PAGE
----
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fidel castro was a thorn in the side of ten u.s. presidents. he died friday at the age of 90. martha tieshner looks back at his life and legacy. ? >> this is the sierra maestra on cuba's southern coas ? these are the jungle fighters, the rebels of sierra maestra. >> reporter: at first he charmed us. ? it's hard to believe now, more than 50 years after the fact. >> with fidel castro here are former clerks, technicians, students, townspeople and the simple campesinos. >> reporter: up in the hills with his rebels fidel castro looked and sounded like a
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>> there are thousands of men who would gladly join us. >> reporter: not the pogbogey m he became to so many. >> we suffer rain and the hardship of life in the mountain. this is only the beginning. the last battle will be fought in the capital. you can be sure of it. >> reporter: but there was no battle. on new year's day 1959 dictator general rogenceo batista, the bloated corrupt embodiment of cuba's problems, fled the country. fidel castro was born in 1926, one of five children. his family was prosperous and owned this sugar plantation in eastern cuba. educated by the jesuits, he became a lawyer.
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into a revolutionary. >> fidel castro, at the age of 32 you now have in your hands a great deal of power and a great deal of responsibility. >> reporter: a month after taking power interviewed on cbs by edward r. murrow, castro said exactly what americans wanted to hear. >> tell me, fidel castro, are you concerned at all about the communist influence in cuba? >> oh, i'm not worried because really there is not about communism here in cuba. >> reporter: it's still not clear whether he changed or whether he lied. but when castro began executing opponents, when castro started nationalizing industries and aappropriating u.s. property in cuba, it didn't matter. the u.s. response -- sanctions. the economic embargo that exists to this day.
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a million cubans have left. most of them landed in miami with nothing but their lives and the fierce determination to bring fidel castro down one way or another. in april of 1961 an army of cuban exiles backed by the cia tried to slip into the bay of pigs and liberate the island. the invasion was a disastrous and embarrassing failure. with a david to the u.s. goliath, a role he fine-tuned for the rest of his life, with help from the soviet union. >> this is the cbs news extra. >> reporter: the following year, in 1962, u.s. spy planes spotted the russians installing nuclear missiles in cuba. >> those are russian-made, russian-manned ballistic missiles. >> reporter: this was the cold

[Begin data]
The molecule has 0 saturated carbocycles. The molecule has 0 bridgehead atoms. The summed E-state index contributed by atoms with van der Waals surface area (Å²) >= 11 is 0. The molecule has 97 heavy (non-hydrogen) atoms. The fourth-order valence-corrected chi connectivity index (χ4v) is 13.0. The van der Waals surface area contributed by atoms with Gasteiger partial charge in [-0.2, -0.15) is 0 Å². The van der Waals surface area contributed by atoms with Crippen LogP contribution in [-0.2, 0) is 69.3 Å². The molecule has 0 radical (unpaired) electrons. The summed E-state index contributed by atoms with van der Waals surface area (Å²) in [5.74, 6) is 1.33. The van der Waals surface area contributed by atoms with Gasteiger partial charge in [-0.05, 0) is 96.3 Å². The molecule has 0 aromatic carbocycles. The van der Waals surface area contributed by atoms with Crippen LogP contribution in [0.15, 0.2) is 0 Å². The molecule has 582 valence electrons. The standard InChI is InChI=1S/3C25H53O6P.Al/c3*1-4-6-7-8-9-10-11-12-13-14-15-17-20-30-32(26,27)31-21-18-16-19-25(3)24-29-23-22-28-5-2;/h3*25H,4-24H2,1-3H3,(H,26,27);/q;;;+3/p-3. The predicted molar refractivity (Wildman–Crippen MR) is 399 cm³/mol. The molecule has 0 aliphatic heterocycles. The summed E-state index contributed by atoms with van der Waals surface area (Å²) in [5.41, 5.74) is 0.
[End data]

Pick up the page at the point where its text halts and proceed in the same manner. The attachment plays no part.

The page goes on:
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suddenly, cuba seemed very, very important. >> i have directed the armed forces to prepare for any eventuality. >> castro did not blink. it appealed to him to play this role that he would harbor these missiles that could threaten the great imperial -- that he could do this. >> reporter: jay taylor represented u.s. interests in cuba in the 1980s. >> the world teetered edge. teetered on the edge of a nuclear war. we're talking about the world. millions. millions dying. >> it shall be the policy of this nation to regard any nuclear missile launched from cuba or against any nation in the western hemisphere as an attack by the soviet union on the united states, requiring a full retaliatory response on the soviet union. >> reporter: for a couple
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played chicken until khrushchev backed down and the missiles were removed. but that wasn't the end of soviet involvement in cuba. ? the russians pumped something like $5 billion a year into the cuban economy, propping it up, while the united states kept tightening the screws, toughening sanctions, with the expectation would fall. the cia repeatedly plotted to kill him. but still he hung on, jailing dissidents, neutralizing political rivals, speaking for hours on end before vast crowds bused in to hear him. which brings us to 1980. the mariel boat lift that year